The sun was pleasantly warm in the blue sky, and the water rippled under the breeze. Ed had told him the lake was spring fed which kept the water clear, cool, and moving. Essential qualities to avoid the deadly amoebas found in some Florida waters. Elliot slipped out of his loafers, rolled up his pants, and walked out into the water. It was cold and refreshing. He walked around the sandy parts and looked back at the cabins and picnic area. A lot of work needed to be done for sure, but he could see the potential for a busy summer crowd.
Elliot’s mind raced with ideas. He’d pour slabs of concrete for the picnic tables to rest on then he’d put grills at each table and covers over the tables. He’d bring the place back to life for the Palmers. He trudged from the water to a dilapidated table and sat down on top of it then gazed out over the water. More ideas gathered in his head. He’d run them past Geneva before he bothered the Palmers.
The feeling Elliot experienced earlier returned full force. He was rejuvenated by the project. Was this his bailiwick? Rick had told him he ran the business side of their company. Was his old self struggling to get out? Could he be having a breakthrough? Had he connected to a part of him that had nothing to do with Geneva? The prospect filled him with hope. A smile curled his lips.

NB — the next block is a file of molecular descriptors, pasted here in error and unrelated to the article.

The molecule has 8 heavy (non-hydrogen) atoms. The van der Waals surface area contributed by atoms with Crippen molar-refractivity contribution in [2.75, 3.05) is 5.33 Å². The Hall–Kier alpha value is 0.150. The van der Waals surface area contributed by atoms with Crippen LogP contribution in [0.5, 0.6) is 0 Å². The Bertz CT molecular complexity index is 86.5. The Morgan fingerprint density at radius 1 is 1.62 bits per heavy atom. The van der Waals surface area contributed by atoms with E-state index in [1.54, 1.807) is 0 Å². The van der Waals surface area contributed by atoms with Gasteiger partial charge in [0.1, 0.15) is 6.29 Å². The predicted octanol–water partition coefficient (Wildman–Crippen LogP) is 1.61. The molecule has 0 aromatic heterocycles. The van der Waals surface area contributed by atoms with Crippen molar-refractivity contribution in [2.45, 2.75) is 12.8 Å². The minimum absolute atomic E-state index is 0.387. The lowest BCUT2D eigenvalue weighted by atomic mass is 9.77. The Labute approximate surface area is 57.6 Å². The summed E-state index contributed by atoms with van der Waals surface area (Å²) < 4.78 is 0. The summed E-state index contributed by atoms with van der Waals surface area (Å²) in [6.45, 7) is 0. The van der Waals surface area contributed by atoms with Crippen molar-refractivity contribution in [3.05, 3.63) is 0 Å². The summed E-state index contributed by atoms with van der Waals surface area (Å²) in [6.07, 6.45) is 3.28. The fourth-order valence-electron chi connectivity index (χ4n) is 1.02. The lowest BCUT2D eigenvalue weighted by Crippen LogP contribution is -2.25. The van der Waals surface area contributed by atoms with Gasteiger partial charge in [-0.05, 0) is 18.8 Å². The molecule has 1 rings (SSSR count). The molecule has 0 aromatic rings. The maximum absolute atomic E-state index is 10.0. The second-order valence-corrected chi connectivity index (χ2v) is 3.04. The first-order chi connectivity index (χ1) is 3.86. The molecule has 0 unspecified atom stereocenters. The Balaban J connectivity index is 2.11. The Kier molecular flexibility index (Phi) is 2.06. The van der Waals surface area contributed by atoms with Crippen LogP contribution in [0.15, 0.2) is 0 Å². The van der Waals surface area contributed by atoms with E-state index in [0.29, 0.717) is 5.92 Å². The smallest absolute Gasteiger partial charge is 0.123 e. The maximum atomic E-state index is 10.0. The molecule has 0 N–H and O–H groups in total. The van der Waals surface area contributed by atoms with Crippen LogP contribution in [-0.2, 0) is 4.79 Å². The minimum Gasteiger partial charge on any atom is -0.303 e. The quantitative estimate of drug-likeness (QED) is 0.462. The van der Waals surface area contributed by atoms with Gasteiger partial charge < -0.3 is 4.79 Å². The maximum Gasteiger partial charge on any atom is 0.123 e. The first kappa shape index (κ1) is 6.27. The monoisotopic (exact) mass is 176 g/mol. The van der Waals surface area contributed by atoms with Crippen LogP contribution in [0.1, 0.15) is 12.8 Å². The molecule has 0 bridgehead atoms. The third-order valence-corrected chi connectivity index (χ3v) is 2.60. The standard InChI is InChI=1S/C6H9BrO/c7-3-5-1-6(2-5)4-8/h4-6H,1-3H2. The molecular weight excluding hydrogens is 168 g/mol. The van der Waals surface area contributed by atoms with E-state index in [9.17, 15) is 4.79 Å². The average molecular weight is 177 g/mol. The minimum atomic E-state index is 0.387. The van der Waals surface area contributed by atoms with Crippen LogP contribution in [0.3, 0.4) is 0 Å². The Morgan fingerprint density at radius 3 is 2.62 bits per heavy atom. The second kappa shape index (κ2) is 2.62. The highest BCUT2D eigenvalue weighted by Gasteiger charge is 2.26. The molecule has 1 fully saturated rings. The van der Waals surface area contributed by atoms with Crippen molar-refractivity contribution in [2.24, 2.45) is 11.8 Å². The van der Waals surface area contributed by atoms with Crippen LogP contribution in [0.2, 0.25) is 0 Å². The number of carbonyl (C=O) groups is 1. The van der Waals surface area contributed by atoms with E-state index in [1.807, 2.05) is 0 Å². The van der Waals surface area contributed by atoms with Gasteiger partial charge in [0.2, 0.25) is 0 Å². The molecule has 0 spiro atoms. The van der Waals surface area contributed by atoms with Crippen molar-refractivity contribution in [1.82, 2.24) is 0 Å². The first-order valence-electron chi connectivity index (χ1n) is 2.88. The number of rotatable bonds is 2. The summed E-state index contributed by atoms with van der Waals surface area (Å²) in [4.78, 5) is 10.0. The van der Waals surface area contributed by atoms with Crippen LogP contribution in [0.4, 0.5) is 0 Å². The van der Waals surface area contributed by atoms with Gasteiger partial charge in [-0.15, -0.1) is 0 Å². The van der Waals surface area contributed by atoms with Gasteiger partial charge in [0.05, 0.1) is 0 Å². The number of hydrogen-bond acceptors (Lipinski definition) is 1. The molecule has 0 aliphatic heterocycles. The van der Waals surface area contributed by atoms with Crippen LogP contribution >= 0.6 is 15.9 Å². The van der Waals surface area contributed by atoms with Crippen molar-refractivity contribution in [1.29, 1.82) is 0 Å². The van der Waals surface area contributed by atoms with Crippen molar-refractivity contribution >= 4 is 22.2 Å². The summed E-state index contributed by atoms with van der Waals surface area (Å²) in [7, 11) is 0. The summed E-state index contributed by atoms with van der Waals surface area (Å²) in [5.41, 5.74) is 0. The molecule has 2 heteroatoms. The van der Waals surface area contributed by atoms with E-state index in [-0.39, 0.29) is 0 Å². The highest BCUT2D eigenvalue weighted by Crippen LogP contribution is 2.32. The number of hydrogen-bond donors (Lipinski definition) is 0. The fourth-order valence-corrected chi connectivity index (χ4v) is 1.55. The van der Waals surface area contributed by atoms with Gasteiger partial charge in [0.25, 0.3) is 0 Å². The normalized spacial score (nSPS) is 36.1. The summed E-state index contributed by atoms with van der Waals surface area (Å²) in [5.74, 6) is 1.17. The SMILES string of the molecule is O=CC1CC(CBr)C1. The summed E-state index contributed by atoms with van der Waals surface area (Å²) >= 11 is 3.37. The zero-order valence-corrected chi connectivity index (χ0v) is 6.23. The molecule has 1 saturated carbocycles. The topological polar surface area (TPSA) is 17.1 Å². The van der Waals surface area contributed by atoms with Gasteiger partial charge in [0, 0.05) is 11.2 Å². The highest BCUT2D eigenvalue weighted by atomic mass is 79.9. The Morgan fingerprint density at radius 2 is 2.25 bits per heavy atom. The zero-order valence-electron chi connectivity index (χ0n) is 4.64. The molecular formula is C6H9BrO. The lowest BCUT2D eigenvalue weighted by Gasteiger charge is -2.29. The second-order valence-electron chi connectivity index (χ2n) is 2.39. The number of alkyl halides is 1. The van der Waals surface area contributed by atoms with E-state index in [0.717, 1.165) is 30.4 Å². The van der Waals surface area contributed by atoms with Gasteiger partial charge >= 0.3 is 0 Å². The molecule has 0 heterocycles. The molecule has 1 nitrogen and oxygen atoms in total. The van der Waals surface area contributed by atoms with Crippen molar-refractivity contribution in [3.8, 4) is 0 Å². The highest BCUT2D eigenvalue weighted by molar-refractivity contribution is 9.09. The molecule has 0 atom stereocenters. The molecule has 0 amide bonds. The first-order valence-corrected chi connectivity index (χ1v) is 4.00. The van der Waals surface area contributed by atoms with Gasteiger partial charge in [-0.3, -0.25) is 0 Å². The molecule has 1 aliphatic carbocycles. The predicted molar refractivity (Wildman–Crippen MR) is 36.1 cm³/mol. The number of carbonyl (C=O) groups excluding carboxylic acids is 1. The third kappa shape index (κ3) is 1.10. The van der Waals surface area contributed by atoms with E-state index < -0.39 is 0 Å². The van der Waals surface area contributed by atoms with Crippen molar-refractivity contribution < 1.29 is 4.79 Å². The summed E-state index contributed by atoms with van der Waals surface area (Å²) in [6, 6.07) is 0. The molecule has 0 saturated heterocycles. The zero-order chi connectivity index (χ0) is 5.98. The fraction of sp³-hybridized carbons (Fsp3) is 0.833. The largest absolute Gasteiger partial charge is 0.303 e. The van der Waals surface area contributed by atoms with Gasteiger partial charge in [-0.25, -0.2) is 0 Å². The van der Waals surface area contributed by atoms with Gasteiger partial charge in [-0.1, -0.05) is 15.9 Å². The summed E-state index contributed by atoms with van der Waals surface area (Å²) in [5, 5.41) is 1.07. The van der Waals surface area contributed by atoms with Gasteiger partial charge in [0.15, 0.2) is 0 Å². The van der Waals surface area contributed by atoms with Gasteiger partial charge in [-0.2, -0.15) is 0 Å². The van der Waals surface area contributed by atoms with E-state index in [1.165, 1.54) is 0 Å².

Suddenly, the crackling of leaves and twigs interrupted his quiet moment. Elliot turned. Russell trotted toward him. A few feet behind the dog, Geneva strolled purposely with something in her hand. She’d changed into capris and peasant top that showed off her curvy figure and toned legs. Her hair was tied up in a ponytail, and she wore slip-on sneakers. Elliot’s smile deepened. Why wasn’t he engaged to Geneva instead of Olivia? Everything inside him told him he should be.
“I’ve brought you a Bible from Grandpa.” Geneva handed Elliot the plastic bag with the leather bound book inside.
“Thank him for me, please.” Elliot took the Bible out and flipped it open. It was old and worn with notes in the margins. It was a study Bible. “I don’t know if I own a Bible.”
“I’m sure you own one,” Geneva sounded confident. “Didn’t your family tell you that you’re a Christian? You belonged to the Christian Businessmen’s Association and volunteered at several Christian charities in the town.”
“Rick told me I moved away from all that after you left, and I took up with Olivia.” Elliot’s tone slipped a notch or two.
“Olivia made a point of telling people she wasn’t a believer.” Geneva wiped off a space on the table and sat next to Elliot. “You must have adopted her beliefs if you were so keen on marrying her.”
“I’ve been praying a lot lately, and I feel close to God,” Elliot confided.
“That’s good, Elliot.” Geneva smiled. “I’ve been praying for you, too. Grandpa prayed for you at prayer meeting Wednesday night as well. The Palmers are praying people. God listens to prayers. He may not answer them the way we want, but he will respond to our needs. Keep praying.”
“It’s scary to think about my memories returning and discovering I’m not a believer.” He looked away so he wouldn’t catch the disappointment in Geneva’s eyes. “I can’t imagine life without God now that I’ve been praying all these weeks. I don’t want to lose the closeness I feel to Him.”
“I don’t think that’s going to happen.” Geneva put her hand over Elliot’s. Her touch was warm and soft. Elliot responded with a hopeful smile. He didn’t want to lose Geneva either.